The three-time GSOC title winners scored their third consecutive win to remain undefeated by beating Team Brad Jacobs of Sault Ste. Marie, Ont., 8-2 during Thursday’s evening draw at Rath Eastlink Community Centre.

“It’s been two Slams in a row now, the Champions Cup last year and the Elite 10 we didn’t qualify, so we’re not used to that,” said Team Edin third Oskar Eriksson. “It’s good to bounce back here and sitting good right now going into the playoffs.”

While Team Edin climbed to a 3-0 record, Team Jacobs headed in the opposite direction to 0-3.


Canadian Beef Masters: Tickets | Scores | Standings | Schedule | Broadcast Schedule


Team Brad Gushue of St. John’s, NL {which includes PEI’s Brett Gallant], fought off the jet lag for another night to pull off a 5-2 victory over Winnipeg’s Team Reid Carruthers in a repeat of Princess Auto Elite 10 final. Gushue, who grabbed his 11th career GSOC title last month, arrived to the Canadian Beef Masters straight from competing at the China Open and is now up 2-0 while Carruthers sits at 2-1.

Reigning world champions Team Jennifer Jones of Winnipeg also made the trek halfway around the world from Chongqing and appear unfazed by fatigue, too, as they qualified for the playoffs.

“We’re actually surprisingly not bad,” Team J. Jones second Jocelyn Peterman said. “As soon as we got off the plane, we convinced ourselves that we were on Truro time, so it’s been good.”

Jones earned her third straight win of the Canadian Beef Masters defeating Scotland’s Team Eve Muirhead 5-3. Muirhead slipped to a 0-3 record.

Gushue and Jones are the defending Canadian Beef Masters champions capturing the titles a year ago in Lloydminster, Sask., with unblemished 7-0 records.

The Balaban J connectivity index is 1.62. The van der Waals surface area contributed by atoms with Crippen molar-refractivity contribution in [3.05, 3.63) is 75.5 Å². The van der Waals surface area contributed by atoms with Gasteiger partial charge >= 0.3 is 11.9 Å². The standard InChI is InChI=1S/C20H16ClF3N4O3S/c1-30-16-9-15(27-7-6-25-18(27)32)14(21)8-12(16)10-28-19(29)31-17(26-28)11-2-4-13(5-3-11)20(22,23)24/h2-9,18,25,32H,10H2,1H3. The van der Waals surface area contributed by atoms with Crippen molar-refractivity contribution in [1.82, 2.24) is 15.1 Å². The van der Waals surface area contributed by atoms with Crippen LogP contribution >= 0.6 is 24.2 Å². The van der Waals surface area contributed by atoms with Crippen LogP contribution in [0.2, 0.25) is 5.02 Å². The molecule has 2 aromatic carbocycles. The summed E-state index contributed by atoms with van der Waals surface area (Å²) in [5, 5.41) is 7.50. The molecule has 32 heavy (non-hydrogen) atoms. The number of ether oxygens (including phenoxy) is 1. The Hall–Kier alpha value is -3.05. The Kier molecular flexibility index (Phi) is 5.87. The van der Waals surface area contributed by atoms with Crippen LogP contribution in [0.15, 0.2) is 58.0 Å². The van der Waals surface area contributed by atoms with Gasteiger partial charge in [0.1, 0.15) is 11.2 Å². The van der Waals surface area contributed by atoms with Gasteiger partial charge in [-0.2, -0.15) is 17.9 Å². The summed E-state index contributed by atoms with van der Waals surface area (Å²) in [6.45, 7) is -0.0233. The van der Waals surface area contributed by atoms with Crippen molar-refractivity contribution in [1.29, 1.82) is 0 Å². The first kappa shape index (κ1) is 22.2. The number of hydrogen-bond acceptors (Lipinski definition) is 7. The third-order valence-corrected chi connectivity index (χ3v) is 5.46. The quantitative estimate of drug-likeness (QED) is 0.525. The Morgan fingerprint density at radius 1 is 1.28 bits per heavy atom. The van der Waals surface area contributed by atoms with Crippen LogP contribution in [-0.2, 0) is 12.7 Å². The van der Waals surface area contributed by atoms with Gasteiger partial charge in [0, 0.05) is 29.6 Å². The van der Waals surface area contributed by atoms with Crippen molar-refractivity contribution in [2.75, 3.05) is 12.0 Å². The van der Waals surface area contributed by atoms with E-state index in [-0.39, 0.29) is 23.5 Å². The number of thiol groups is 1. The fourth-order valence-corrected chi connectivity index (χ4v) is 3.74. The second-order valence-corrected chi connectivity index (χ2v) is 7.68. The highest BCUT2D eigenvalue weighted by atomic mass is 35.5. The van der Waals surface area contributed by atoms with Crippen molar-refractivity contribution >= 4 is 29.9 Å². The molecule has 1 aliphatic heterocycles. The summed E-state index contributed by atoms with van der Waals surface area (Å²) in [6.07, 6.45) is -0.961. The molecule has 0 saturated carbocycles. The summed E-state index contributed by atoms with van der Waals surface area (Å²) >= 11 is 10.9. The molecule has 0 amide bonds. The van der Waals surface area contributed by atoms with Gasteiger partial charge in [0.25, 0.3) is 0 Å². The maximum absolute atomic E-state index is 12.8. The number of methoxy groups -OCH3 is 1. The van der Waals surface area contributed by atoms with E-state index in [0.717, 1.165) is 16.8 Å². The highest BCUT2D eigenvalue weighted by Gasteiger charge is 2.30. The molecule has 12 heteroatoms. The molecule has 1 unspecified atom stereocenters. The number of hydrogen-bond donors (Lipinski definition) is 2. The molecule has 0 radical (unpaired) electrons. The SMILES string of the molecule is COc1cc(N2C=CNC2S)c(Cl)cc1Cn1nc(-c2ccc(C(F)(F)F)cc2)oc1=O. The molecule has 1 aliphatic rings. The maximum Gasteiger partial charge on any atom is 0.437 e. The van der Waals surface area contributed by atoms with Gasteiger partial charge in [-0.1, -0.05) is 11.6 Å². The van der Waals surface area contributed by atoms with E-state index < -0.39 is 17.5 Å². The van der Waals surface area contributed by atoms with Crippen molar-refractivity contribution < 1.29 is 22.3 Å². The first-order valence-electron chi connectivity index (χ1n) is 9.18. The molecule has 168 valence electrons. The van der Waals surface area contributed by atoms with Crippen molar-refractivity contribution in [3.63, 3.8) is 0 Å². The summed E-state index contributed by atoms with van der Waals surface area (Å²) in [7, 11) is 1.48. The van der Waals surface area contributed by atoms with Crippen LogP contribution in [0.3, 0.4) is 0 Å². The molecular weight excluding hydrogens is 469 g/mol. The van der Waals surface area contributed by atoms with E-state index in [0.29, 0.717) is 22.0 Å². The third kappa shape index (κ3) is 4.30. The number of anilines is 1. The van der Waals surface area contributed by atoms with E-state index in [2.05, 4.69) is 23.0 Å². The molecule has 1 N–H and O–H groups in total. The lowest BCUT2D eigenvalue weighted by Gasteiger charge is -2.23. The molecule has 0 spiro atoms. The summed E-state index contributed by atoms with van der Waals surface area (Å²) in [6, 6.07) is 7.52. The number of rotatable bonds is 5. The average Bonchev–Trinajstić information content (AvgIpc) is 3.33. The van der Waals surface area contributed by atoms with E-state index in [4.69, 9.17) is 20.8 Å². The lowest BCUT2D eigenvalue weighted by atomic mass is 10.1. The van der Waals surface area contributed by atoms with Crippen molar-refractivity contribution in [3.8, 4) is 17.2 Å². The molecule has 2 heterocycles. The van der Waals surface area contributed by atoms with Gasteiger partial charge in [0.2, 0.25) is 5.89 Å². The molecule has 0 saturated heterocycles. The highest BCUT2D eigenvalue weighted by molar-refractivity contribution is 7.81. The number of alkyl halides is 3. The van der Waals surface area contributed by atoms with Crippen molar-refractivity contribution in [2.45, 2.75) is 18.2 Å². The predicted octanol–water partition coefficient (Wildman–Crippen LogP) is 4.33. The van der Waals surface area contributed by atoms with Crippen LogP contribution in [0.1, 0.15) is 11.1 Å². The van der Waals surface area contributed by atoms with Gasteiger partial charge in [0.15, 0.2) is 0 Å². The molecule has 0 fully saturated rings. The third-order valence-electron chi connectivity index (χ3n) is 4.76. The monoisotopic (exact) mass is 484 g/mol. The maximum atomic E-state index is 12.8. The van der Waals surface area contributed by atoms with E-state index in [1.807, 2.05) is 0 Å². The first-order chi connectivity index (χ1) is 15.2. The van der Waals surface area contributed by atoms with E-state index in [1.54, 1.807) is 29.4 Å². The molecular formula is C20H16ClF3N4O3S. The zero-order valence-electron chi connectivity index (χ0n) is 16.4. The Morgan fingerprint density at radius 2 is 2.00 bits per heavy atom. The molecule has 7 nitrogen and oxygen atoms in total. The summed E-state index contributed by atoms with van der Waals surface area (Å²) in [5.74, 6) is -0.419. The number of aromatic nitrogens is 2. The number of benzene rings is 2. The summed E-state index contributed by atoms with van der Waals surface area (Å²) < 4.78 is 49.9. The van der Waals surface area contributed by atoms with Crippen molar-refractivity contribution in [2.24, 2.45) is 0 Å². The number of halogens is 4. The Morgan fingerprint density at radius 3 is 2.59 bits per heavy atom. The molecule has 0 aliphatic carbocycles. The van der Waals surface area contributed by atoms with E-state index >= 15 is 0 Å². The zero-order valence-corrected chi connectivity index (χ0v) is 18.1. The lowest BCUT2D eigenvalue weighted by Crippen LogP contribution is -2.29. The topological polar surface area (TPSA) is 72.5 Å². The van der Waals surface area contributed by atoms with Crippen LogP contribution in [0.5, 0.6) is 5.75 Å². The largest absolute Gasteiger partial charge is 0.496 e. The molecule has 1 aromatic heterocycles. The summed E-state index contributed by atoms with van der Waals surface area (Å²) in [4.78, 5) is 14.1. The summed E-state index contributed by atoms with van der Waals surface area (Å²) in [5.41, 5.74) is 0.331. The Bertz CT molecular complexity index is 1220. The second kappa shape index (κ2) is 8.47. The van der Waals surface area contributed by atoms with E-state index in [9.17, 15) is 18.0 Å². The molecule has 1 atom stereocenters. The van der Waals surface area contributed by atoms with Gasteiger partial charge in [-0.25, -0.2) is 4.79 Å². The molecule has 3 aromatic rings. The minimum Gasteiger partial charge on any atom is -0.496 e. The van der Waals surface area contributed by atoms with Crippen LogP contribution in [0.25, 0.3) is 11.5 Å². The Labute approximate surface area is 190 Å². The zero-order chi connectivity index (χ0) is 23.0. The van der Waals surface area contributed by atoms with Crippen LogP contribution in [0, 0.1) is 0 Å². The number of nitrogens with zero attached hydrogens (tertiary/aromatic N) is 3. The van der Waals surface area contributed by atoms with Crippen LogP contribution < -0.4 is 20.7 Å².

Team Tracy Fleury of East St. Paul, Man., wrapped up their round-robin set early with a 2-2 record and now have a day off to play the waiting game to determine where they land next. Fleury finished things off with a commanding 7-2 win over reigning world junior champions Team Kaitlyn Jones (2-1) of Halifax {which includes PEI’s Lauren Lenentine. The Kaitlyn Jones rink’s final round robin game is at 11:30 am against Team Rachel Homan.]

The Canadian Beef Masters is the second event and first major of the Pinty’s Grand Slam of Curling season with 15 of the top men’s teams and 15 of the top women’s teams from around the world. Divisions are split into three pools for round-robin play during the week with the top eight overall qualifying for Saturday’s quarterfinals. The semifinals and finals are set for Sunday.

Round-robin action continues Friday at 8 a.m. AT with broadcast coverage resuming at 11:30 a.m. AT on Sportsnet and online at Sportsnet NOW (Canada) and Yare (international).

NOTES: Winners take home $30,000 of the $250,000 total purse plus berths to the season-ending Humpty’s Champions Cup in April. … Points are also on the line for the Pinty’s Cup, which is awarded to the overall season champions following the conclusion of the Players’ Championship.

Click for the full story at the Grand Slam of Curling website.

Post last modified: Oct 26, 2018 @ 8:07 am

P.E.I. Curling Hall of Fame adds five members (Journal Pioneer)

Induction ceremony held at new home in O’Leary

O’LEARY (by Eric McCarthy)– As a member of the Maple Leaf Curling Club from the time the sports facility opened in 1978, this year’s P.E.I. Curling Hall of Fame induction ceremony was a double honour for O’Leary’s Clair Sweet.

 

The 2018 P.E.I. Curling Hall of Fame inductees, from left, Derek MacEwen, Susan McInnis, Cliff Poirier, Ernie Stavert and Clair Sweet pose beside their portraits. This year’s induction took place recently at the Hall of Fame’s new permanent home, the Maple Leaf Curling Club in O’Leary. – Eric McCarthy

His home club is now the permanent home for the Hall of Fame. Portraits of all Hall of Fame members are displayed in the club’s main entrance and at the top of the stairs.
“We’re pleased,” said Sweet, the club’s past president. “It’s going to add to our entry way. It’s a nice addition to our club as well as giving them a home for pictures at this time.”

Second member

Sweet is the second member of the Maple Leaf Curling Club to be named to the Hall of Fame.  
Sweet, Ernie Stavert, Derek MacEwen and Cliff Poirier were enshrined in the builder category, and Cornwall curler Susan McInnis joined in the “curler” category.

Eight-time women’s champion